My bun is such a disaster in rehearsals that when I finish dancing, my hair is in my face. Please help! —Marcela
A secure bun isn’t just born that way—it needs a little help from the right tools, hair products and styling techniques. First, use a spray bottle to dampen your hair with water. Then, you may want to rub a little gel or hair paste in so that your hair brushes back easily (my favorite is KMS Hair Play molding paste, available at most drugstores). Use a flat brush with lots of softer bristles to help smooth your hair into a ponytail. When it comes to hair elastics, the thicker, metal-free versions tend to hold ponytails more firmly in place—otherwise try doubling up two thin ones.
Once your ponytail is finished, it may seem logical to wind your hair tightly around its base; but a tiny, ball-shaped knot is actually harder to pin firmly in place. It’s better to loosely twist the hair around to make more of a flat shape. I sometimes use my fingers to lightly backcomb my ponytail, which helps make my fine, thin hair less slippery to pin in. If you need extra help holding the bun’s shape, try winding a hairnet around it before you pin it. Then, make sure you have the right type of pin—you want U-shaped hairpins, not flat bobby pins, which don’t hold large amounts of hair as well and tend to pop out. Catch the edge of your bun with the prongs going away from the center, then twist the pin and push it down into the bun (you’ll want to feel the pin against your head, although it shouldn’t dig into it). Hairspray and bobby pin any flyaways, and give your head a good shake. If you feel your bun sliding around, you may need to start over.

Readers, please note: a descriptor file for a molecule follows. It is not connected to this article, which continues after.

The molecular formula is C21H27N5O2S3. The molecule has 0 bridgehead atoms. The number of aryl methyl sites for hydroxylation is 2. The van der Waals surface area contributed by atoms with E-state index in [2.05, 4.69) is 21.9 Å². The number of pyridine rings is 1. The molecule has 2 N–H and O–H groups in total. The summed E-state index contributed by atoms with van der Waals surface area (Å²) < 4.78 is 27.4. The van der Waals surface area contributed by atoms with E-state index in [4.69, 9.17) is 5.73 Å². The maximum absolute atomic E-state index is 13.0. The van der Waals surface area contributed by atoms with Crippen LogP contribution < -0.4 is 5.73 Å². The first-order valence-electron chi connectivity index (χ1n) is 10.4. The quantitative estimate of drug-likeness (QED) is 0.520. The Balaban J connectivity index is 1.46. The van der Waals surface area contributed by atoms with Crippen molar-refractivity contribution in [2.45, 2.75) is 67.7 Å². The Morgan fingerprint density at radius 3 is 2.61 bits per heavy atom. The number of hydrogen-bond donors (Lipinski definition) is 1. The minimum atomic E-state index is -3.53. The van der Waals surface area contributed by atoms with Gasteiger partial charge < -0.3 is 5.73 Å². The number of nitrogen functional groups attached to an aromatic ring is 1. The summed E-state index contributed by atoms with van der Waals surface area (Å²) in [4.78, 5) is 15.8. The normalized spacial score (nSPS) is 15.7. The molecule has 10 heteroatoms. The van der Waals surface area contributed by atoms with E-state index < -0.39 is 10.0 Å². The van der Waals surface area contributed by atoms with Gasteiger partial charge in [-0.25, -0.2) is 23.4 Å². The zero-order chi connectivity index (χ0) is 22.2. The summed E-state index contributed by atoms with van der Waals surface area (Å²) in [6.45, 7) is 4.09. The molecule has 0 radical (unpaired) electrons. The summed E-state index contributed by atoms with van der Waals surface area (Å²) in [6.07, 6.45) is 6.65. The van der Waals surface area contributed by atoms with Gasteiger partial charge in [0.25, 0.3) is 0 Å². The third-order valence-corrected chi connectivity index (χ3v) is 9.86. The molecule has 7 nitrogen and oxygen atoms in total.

Jan. 22, 2014 08:23PM EST